Markets Mohammed bin Salman oil saudi arabia saudi aramco

Saudi Aramco Made 3 Times More Money In 9 Months Than Exxon Made All Of Last Year

Shares will begin trading on the Tadawul December 11.

If you were worried about Saudi Aramco six weeks on from the historic attacks that crippled 50% of Mohammed Bin Salman’s oil production, don’t be.

Although the breakdown is impossible to discern from the sparse reporting, the market learned on Tuesday that the world’s most profitable company raked in an astonishing $68 billion in profits during the first nine months of the year.

That means it’s still the world’s most profitable company. In 2018, Aramco had more net income than Apple, Google and Exxon combined.

You can make all manner of amusing comparisons using the nine-month figure reported by Bloomberg (citing people familiar with the figures) on Tuesday.

For example, Aramco made three times more money in the first nine months of this year than Exxon made in all of 2018. Or, Aramco’s nine-month income exceeded Apple’s full-year 2018 net income.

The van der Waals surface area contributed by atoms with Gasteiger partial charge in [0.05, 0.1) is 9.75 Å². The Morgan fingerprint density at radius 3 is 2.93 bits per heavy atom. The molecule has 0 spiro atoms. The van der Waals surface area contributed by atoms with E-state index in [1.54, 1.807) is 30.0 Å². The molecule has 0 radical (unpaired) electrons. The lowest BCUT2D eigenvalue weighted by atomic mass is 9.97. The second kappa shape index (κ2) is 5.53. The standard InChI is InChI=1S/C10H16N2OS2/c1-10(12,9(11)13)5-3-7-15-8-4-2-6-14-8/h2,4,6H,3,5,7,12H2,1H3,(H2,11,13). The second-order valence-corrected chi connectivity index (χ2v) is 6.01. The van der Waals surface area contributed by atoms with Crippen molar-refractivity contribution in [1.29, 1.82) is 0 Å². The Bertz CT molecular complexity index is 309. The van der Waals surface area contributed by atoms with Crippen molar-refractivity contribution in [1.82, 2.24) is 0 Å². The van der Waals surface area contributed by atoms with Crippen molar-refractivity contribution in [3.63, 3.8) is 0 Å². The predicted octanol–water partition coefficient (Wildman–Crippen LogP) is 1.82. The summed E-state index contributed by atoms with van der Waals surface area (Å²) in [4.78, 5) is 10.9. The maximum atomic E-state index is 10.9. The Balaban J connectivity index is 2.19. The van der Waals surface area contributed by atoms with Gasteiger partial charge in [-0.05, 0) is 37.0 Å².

The new numbers were given to analysts working on the behemoth’s long-delayed IPO which has been the subject of near daily rumors since the attacks last month. On Tuesday, Al Arabiya cited sources in reporting that shares will begin trading in Saudi Arabia on December 11. To wit:

Saudi Aramco will list on the Saudi Stock Exchange (Tadawul) on December 11, Al Arabiya sources confirmed.

Saudi Capital Markets Authority’s announcement of the intention to float the initial public offering (IPO) will take place on November 3. 

Pricing will start on November 17 with a final price for the float expected to be announced on December 4.

Trading on the Tadawul will then begin on December 11, confirmed Al Arabiya’s sources.

The only thing that’s been delayed more times than the Aramco offering is Brexit, which is amusing considering the December 11 date for trading on the Tadawul may well coincide (almost to the day) with a general election in the UK.

Prince Mohammed has struggled to convince the market that the $2 trillion valuation he’s looking for makes sense. His efforts to woo the world were complicated first by the October 2018 extrajudicial killing of dissident journalist Jamal Khashoggi and again by the attacks on Abqaiq and Khurais.


 

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